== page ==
The easiest way to go to where I wanted to go in Switzerland is usually fly into Geneva, have lunch with a friend and get a train and a couple of buses. However, that was too expensive because only Luxair flew into Geneva, and only Swiss flew into Zurich which left not-terribly-obvious option three, fly into Milan with either Ryanair, EasyJet or Luxair. In the end, I flew into Bergamo with Ryanair.

 

20170902_200353

You can see the mountains there. In fact, since we flew over them, you could probably have seen them from the aircraft. I had an aisle seat and could see nothing.

I had to overnight in Milan with a really early morning train on a Sunday morning so I picked somewhere near Milano Centrale. Milano Centrale is a great building.

It’s massive.

20170903_075112

It screams delusions of grandeur and when you realise Mussolini had an interest you kind of understand why. It’s a stunning building.

20170903_081003

with lots of halls and massive high ceilings.

20170903_081111

and art.

I could spend a day in Milano Centrale and probably go bankrupt in the shops there.

Growing up in Ireland, the train network is kind of limited to Ireland, and doesn’t seem terribly exotic.

20170903_075347

Continental train stations on the other hand…Mine was the EC 32 at 8:23, destination Geneva.

20170903_081415

It was a Swiss train. It takes a fascinating and stunning route into the mountains via Lake Maggiore.

20170903_091909

20170903_092433

…and then the landscape starts getting a bit pointier.

20170903_093304

and pointier.

20170903_094011

The last stop before the border with Switzerland is a place called Dommodossola. This is a good warning to switch off your data roaming because in Switzerland, there is no Roam Like Home and even the phone calls come in at 1.72 a minute.

We don’t do snow capped mountains in Ireland much, never mind in summer.

20170903_102501

Switzerland does.

I was staying in the Valais.

20170903_103620

The mountains are full of character.

20170903_103826

I got off the train in Sion and had an early lunch.

20170903_111205

Surprisingly, there were a couple of shops open, including a bakery. This was unexpected since it was Sunday.

From Sion, I had to get two buses to Ovronnaz. The next change was in Leytron.

This is vineyard country.

20170903_120236

So lots of vines on practically vertical terraces.

20170903_120256

Leytron was kind of quiet.

20170903_121003

But it was Sunday morning.

And the land was a bit pointier than I am used to.

20170903_120858

Despite McGillycuddy Reeks being a formative part of my life

I got on the second bus.

20170903_122316

That’s Leytron as we started winding up our way an eternal number of hairpin bends. I don’t know that we would send buses up there if it were Ireland to be frank Some of the turns were nervewracking and we frequently met enthusiastic traffic coming at us. I’ve only been more scared in a bus once and that was in Fuerteventura.

I was staying in Ovronnaz.

20170904_175910

Ovronnaz is at around 1200m, and it’s well known for thermal baths and skiing. During the summer it also gets a bunch of hikers. I didn’t actually take any pictures of the baths but what follows are pictures of mountains, quite a few of them.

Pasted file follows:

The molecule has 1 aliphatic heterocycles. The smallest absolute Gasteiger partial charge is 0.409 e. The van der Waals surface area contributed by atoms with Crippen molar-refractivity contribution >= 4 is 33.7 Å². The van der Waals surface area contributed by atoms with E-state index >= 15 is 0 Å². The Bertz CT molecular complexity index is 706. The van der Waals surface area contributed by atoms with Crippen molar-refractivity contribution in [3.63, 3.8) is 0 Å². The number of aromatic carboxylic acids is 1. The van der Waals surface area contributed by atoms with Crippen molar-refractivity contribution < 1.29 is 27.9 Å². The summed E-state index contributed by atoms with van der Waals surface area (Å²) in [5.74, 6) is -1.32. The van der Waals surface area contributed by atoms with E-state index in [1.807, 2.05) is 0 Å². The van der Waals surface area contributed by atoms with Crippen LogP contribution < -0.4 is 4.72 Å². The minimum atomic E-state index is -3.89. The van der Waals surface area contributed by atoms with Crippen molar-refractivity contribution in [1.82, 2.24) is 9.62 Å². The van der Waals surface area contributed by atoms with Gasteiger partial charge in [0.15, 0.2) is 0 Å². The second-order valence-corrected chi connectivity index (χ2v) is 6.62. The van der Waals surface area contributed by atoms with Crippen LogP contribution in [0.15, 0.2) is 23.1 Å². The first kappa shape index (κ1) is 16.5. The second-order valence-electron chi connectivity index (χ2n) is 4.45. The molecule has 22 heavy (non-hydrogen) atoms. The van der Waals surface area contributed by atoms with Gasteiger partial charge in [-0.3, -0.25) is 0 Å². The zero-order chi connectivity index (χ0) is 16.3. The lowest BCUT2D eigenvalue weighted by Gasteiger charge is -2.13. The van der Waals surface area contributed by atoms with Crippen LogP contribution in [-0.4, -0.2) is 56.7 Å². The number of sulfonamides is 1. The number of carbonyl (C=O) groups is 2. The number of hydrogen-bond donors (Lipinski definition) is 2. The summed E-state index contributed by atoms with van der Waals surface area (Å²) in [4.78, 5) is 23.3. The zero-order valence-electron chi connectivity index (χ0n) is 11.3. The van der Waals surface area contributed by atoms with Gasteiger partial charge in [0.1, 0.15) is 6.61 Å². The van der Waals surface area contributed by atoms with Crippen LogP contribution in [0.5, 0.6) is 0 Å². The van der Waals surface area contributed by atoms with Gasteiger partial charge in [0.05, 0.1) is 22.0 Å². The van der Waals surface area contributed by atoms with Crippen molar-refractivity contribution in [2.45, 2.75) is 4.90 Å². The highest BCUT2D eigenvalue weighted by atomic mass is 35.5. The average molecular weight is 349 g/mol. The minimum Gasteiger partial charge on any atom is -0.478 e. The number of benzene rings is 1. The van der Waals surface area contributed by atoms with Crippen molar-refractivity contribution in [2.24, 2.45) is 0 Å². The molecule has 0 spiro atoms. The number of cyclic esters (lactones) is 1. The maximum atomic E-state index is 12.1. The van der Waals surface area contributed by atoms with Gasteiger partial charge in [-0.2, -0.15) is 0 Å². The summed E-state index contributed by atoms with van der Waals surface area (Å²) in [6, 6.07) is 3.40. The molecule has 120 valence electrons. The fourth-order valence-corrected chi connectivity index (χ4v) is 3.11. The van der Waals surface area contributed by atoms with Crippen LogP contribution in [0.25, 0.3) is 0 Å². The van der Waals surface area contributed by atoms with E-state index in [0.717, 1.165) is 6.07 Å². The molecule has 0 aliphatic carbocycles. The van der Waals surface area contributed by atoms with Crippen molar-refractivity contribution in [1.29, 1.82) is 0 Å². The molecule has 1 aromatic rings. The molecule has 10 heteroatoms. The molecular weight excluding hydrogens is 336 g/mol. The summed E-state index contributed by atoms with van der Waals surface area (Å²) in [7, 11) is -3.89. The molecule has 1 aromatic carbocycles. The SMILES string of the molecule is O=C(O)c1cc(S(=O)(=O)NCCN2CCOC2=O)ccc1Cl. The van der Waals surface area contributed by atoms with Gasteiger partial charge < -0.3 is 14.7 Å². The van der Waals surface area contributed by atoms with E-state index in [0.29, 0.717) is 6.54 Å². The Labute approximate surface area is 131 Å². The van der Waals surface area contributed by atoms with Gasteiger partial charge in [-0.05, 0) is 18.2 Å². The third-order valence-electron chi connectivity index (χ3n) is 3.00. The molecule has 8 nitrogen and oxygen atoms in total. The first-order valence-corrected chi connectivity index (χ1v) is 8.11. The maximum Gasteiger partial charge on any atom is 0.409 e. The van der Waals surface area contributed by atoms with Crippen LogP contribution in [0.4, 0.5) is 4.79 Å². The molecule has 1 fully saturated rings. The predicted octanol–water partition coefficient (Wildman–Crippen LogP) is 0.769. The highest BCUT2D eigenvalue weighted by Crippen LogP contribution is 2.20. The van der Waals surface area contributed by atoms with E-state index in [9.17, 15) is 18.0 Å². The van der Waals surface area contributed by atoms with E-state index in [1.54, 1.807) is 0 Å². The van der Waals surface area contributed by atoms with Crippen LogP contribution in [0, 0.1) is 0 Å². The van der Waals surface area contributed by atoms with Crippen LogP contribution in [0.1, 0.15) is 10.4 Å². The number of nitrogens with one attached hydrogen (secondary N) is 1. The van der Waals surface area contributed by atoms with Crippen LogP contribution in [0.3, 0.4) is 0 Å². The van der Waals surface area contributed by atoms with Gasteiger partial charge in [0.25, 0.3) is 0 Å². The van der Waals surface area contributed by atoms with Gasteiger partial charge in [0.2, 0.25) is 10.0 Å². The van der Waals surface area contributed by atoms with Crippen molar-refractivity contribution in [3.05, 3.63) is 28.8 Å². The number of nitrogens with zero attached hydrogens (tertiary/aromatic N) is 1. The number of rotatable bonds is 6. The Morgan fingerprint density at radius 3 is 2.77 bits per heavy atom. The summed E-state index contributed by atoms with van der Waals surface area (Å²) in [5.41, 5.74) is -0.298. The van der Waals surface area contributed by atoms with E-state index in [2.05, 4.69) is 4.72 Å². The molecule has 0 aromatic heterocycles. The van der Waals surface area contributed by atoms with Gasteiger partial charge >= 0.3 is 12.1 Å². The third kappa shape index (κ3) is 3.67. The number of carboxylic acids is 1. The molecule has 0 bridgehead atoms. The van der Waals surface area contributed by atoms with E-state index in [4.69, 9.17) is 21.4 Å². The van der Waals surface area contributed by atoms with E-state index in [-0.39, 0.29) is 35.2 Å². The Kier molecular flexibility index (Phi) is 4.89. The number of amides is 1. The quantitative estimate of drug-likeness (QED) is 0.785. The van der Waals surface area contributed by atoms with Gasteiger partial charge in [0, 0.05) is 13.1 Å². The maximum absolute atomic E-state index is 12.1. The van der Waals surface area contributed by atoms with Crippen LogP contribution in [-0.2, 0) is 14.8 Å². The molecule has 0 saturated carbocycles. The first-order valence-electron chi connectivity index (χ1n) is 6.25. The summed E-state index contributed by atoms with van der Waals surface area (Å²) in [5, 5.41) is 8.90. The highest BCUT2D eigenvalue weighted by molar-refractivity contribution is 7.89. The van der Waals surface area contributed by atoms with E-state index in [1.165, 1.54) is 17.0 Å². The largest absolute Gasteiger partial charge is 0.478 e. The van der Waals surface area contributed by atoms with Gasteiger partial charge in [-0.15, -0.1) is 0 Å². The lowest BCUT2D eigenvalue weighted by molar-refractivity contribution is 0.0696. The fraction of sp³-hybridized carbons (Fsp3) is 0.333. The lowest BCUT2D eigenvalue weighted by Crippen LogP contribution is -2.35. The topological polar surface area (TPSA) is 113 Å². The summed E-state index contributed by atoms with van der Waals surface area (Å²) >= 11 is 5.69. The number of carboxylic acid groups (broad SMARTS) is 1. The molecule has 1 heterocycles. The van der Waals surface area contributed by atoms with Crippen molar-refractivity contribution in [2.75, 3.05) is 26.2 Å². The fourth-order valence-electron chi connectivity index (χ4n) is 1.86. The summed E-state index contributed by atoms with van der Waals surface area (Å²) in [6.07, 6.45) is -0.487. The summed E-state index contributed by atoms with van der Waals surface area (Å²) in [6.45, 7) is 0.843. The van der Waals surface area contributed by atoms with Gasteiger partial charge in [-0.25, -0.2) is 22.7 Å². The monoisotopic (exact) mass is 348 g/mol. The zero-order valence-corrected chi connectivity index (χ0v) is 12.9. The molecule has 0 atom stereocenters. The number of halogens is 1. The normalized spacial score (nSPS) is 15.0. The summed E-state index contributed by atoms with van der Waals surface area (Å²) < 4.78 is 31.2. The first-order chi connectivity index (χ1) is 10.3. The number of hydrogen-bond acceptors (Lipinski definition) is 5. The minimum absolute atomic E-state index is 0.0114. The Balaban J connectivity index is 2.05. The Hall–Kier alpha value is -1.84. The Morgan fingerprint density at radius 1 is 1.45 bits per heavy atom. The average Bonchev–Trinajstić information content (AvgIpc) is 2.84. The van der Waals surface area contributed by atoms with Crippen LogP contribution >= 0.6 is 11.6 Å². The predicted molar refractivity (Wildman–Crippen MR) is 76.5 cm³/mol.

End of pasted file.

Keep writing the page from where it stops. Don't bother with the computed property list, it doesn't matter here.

20170904_180506

20170904_180243

I think this one was the view from my apartment.

20170904_181400

and we were below the snowline.

20170904_182006

The place is stunning when the sun comes out.

20170905_103843

20170905_104942

So I decided to take the skilift up to 2000m. This was still below the snowline.

20170905_111700

20170905_111723

20170905_112257

20170905_112321

20170905_112226

20170905_112249

20170905_112433

Apparently you can walk to the top of that. I didn’t.

20170905_112409

Yay. Snow caps.

20170905_112708

20170905_112826

We don’t get a whole lot of snow in Ireland or indeed in Luxembourg so I find this joy inducing. Although I draw the line at doing those hairpins in a bus in the snow.

20170905_113055

This is the chairlift posts looking down. I didn’t want to take my camera out while I was hanging in midair so that’s really all you’ll get of that.

20170905_113044

But I loved it up there.

20170905_113110

20170905_113230

20170905_112506

Sunset one evening.

20170905_194557

Weather not so great another day:

20170906_090240

Sunset another day.

20170907_195328

View from my balcony.

20170908_184714

View from the front of the hotel.

20170908_185120

It rained the last night I was there.

20170909_071912

This was how it looked at 7.20 in the morning as I started the 12 hour journey home. The trip down the hairpins was sufficiently dizzying that I took no photos and I only had 60 seconds in Leytron to make the bus back to Sion.

The train from Sion to Milan was packed. This is what the luggage area looked like half an hour out from Milan

20170909_110953

Would I do this again? Yes, despite a few stupid mishaps (I lost a full swim kit including swimsuit, goggles and nose clip on day one) but I’d like to be a bit hill walking fitter. There is no actually horizontal piece of ground up there – you’re either walking up a very steep hill or down a very steep hill. During the snow season, there are buses moving people from hotels to skilifts and the countryside is dotted with skilift lines which leads me to think there’s a good few more than the one I got up to 2000m, Jorasse. Switzerland is not terribly cheap and the exchange rate is really not in the EU’s favour at the moment (but it was more than offset by the cost of flying to Spain). Ovronnaz is a hassle to get to from outside Switzerland but the buses worked out okay. The food was generally good. Plus, if you’re European, seeing the Alps really should be on your bucket list. You can also do it in winter (duh) and I did the Glacier Express in 2016.